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Tag Archives: winemaking

The Sweeter the Better

The thing is making wine isn’t that hard (in small quantities) but, you do have to do research to learn (as opposed to learning by word of mouth). You want to be safe so read all you can about anything new. This is my blackberry wine in the photo. Living in South Florida blackberries don’t grow here much. I have found one that will a bit but, it gets too hot here. So obtaining blackberries will come from grocery stores.

This wine went through lots of changes. It went from tasting like something very bitter and frankly, gross (for about a year) to a delicious sweet blackberry wine! I wasn’t a wine drinker when I took up this hobby so, at times I’d question what was meant by back-sweetening your wine until I got the knack. Think of a Sprite soda (effervescent, fresh than an increasing sweet flavor right before you swallow. That’s what it’s like trying to sweeten your wine. It’s something only the wine maker can obtain the right balance (if they’re doing it at all).

Back to my blackberry wine. I think I’ll enter it into a contest. It could win. Nice after taste…nice aroma and beautiful color. It took lots of berries (pounds and pounds–thank God I have a Sam’s card but when I open my winery I’ll be able to get the best tasting fruit. Honestly, fruit in the store looks prettier than it tastes because they pick the fruit under-ripe. In wine making you want overly sweet fruit (just before it would “go bad).” Anyway, for now, enjoy the advice and the photo.BLACKBERRY WINE

COPYRIGHT © 2017 blog author Cheryl D. Sorrells–All rights reserved. No parts of this blog may be reproduced, modified or utilized in any form or by any means, electronic or mechanical, including photocopying, recording or by any information storage and retrieval system, without permission in writing from the author, Cheryl D. Sorrells. Inquiries should be addressed to Cheryl D. Sorrells @





Fine Wine Takes a Little Time

On the Road to Introspection

When I was a kid I recognized one thing about myself–I am impatient. Now, I don’t know how I recognized the need for self-reflection at an early age, but, I decided that my impatience wasn’t a virtue I wanted to maintain. So, I sought out hobbies to improve my impatience. I took up the hobbies of reading, sewing, crocheting, and applique. I was an avid reader and discovered that none of these improved my impatience. I’d stay up all night sewing and the next morning I’d wear the outfit. With reading, I’d withdraw to my room reading at least 6 lengthy books within a week. In sixth grade the librarian refused to allow me to check out 6 classic novels. I’d read the previous set of 6 and returned them before the due date. So, she challenged me about whether I’d actually read all the books I’d previously returned. My favorite teacher, Mr. Beekman, asked her what was the problem. She said, “I don’t believe she read the last 6 books she checked out so, I’m not going to allow her to check out 6 more.” He smiled. Then he looked right at her and said firmly,”If Cheryl said she’s read those books–she’s read them. This is one of my best students.” And with that her verbal quiz of me began. Each book she picked up from the return book deposit from Treasure Island to Little Women,  I answered all her questions. Finally, in resignation, she allowed me to go beyond her 2 book rule and get 6 books, instead.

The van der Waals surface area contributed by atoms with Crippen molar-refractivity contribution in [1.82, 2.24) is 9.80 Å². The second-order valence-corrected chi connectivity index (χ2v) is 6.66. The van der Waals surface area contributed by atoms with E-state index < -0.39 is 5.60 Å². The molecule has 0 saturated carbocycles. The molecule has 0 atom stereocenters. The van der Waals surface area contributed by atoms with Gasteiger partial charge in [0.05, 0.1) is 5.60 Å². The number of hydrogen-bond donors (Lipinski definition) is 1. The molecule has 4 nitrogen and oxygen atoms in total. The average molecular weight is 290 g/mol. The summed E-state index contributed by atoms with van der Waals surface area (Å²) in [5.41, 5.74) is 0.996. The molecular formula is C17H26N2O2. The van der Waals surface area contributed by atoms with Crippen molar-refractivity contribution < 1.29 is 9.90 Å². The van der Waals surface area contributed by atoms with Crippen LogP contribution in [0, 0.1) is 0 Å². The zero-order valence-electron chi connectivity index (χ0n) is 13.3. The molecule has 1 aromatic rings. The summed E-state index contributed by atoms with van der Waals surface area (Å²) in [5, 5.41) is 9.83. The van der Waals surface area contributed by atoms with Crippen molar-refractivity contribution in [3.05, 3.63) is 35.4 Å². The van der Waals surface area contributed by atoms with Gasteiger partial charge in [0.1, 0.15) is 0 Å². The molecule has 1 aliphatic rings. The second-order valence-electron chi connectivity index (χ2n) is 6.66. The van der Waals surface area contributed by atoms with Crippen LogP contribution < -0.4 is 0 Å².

The Connecting to the Art of Winemaking

I guess, that’s the way it is for me also, with winemaking because with this skill have to learn patience. You must learn how to relax and just let the wine do its thing. Keep it in a dark, cool place. I keep my air conditioning on, at all times, in the home and store my wines in the coolest part of my house. Blackberry, cherry, blueberry, Merlot, all take at minimum 15-18 months to mature after final fermentation. The best thing is to simply forget about them until you’re ready to sweeten them. There’s an old saying: “there can be no wine before its time.” You can’t rush winemaking. Furthermore, it’s always changing. Eventually, it mellows out and its strong tannins become less sharp in flavor. They just drop out of the wine. Becoming a more patient person has taken a lifetime–and in winemaking I’ve met, (to date) my most difficult challenge.